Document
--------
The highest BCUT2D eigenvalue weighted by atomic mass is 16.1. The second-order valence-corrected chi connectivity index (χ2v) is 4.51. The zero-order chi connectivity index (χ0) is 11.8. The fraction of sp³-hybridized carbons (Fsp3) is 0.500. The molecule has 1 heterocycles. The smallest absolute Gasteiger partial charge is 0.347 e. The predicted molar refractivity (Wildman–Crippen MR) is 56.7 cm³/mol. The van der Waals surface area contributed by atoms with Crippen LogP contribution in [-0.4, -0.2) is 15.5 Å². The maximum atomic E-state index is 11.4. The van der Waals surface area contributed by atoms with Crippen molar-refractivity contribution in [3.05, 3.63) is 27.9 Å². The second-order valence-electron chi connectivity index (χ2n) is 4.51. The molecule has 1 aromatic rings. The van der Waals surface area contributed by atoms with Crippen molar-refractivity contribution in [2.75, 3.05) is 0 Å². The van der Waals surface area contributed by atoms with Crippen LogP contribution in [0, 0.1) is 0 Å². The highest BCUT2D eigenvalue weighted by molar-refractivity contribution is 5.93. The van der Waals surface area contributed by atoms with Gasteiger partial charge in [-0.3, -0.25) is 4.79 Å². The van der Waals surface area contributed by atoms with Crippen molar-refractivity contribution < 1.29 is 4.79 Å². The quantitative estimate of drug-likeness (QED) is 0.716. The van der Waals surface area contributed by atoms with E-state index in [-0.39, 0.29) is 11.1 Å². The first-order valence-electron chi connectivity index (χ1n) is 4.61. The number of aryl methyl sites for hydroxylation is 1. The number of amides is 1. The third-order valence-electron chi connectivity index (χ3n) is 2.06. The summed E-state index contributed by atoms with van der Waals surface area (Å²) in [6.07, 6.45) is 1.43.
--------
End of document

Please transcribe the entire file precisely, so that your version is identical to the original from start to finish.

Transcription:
The highest BCUT2D eigenvalue weighted by atomic mass is 16.1. The second-order valence-corrected chi connectivity index (χ2v) is 4.51. The zero-order chi connectivity index (χ0) is 11.8. The fraction of sp³-hybridized carbons (Fsp3) is 0.500. The molecule has 1 heterocycles. The smallest absolute Gasteiger partial charge is 0.347 e. The predicted molar refractivity (Wildman–Crippen MR) is 56.7 cm³/mol. The van der Waals surface area contributed by atoms with Crippen LogP contribution in [-0.4, -0.2) is 15.5 Å². The maximum atomic E-state index is 11.4. The van der Waals surface area contributed by atoms with Crippen molar-refractivity contribution in [3.05, 3.63) is 27.9 Å². The second-order valence-electron chi connectivity index (χ2n) is 4.51. The molecule has 1 aromatic rings. The van der Waals surface area contributed by atoms with Crippen molar-refractivity contribution in [2.75, 3.05) is 0 Å². The van der Waals surface area contributed by atoms with Crippen LogP contribution in [0, 0.1) is 0 Å². The highest BCUT2D eigenvalue weighted by molar-refractivity contribution is 5.93. The van der Waals surface area contributed by atoms with Gasteiger partial charge in [-0.3, -0.25) is 4.79 Å². The van der Waals surface area contributed by atoms with Crippen molar-refractivity contribution < 1.29 is 4.79 Å². The quantitative estimate of drug-likeness (QED) is 0.716. The van der Waals surface area contributed by atoms with E-state index in [-0.39, 0.29) is 11.1 Å². The first-order valence-electron chi connectivity index (χ1n) is 4.61. The number of aryl methyl sites for hydroxylation is 1. The number of amides is 1. The third-order valence-electron chi connectivity index (χ3n) is 2.06. The summed E-state index contributed by atoms with van der Waals surface area (Å²) in [6.07, 6.45) is 1.43.